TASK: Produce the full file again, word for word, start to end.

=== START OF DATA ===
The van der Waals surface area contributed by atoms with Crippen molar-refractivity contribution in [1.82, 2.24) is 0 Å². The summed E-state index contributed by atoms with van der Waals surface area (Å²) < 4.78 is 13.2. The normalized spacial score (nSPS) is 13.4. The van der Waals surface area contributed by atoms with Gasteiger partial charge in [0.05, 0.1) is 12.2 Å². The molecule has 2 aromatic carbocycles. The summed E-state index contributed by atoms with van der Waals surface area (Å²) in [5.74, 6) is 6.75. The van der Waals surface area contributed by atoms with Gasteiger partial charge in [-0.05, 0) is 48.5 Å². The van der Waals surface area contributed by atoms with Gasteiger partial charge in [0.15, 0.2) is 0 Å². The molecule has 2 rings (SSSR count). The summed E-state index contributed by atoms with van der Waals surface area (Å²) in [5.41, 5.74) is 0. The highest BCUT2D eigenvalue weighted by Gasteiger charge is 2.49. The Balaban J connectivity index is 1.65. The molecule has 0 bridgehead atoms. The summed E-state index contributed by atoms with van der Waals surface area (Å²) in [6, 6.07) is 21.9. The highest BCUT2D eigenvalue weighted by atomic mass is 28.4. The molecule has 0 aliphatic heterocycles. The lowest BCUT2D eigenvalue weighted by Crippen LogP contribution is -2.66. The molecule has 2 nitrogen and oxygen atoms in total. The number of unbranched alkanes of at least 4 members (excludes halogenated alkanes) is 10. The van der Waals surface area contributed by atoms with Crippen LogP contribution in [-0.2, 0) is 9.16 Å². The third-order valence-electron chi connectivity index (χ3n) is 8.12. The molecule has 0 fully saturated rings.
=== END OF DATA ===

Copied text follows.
The van der Waals surface area contributed by atoms with Crippen molar-refractivity contribution in [1.82, 2.24) is 0 Å². The summed E-state index contributed by atoms with van der Waals surface area (Å²) < 4.78 is 13.2. The normalized spacial score (nSPS) is 13.4. The van der Waals surface area contributed by atoms with Gasteiger partial charge in [0.05, 0.1) is 12.2 Å². The molecule has 2 aromatic carbocycles. The summed E-state index contributed by atoms with van der Waals surface area (Å²) in [5.74, 6) is 6.75. The van der Waals surface area contributed by atoms with Gasteiger partial charge in [-0.05, 0) is 48.5 Å². The van der Waals surface area contributed by atoms with Gasteiger partial charge in [0.15, 0.2) is 0 Å². The molecule has 2 rings (SSSR count). The summed E-state index contributed by atoms with van der Waals surface area (Å²) in [5.41, 5.74) is 0. The highest BCUT2D eigenvalue weighted by Gasteiger charge is 2.49. The Balaban J connectivity index is 1.65. The molecule has 0 bridgehead atoms. The summed E-state index contributed by atoms with van der Waals surface area (Å²) in [6, 6.07) is 21.9. The highest BCUT2D eigenvalue weighted by atomic mass is 28.4. The molecule has 0 aliphatic heterocycles. The lowest BCUT2D eigenvalue weighted by Crippen LogP contribution is -2.66. The molecule has 2 nitrogen and oxygen atoms in total. The number of unbranched alkanes of at least 4 members (excludes halogenated alkanes) is 10. The van der Waals surface area contributed by atoms with Crippen LogP contribution in [-0.2, 0) is 9.16 Å². The third-order valence-electron chi connectivity index (χ3n) is 8.12. The molecule has 0 fully saturated rings.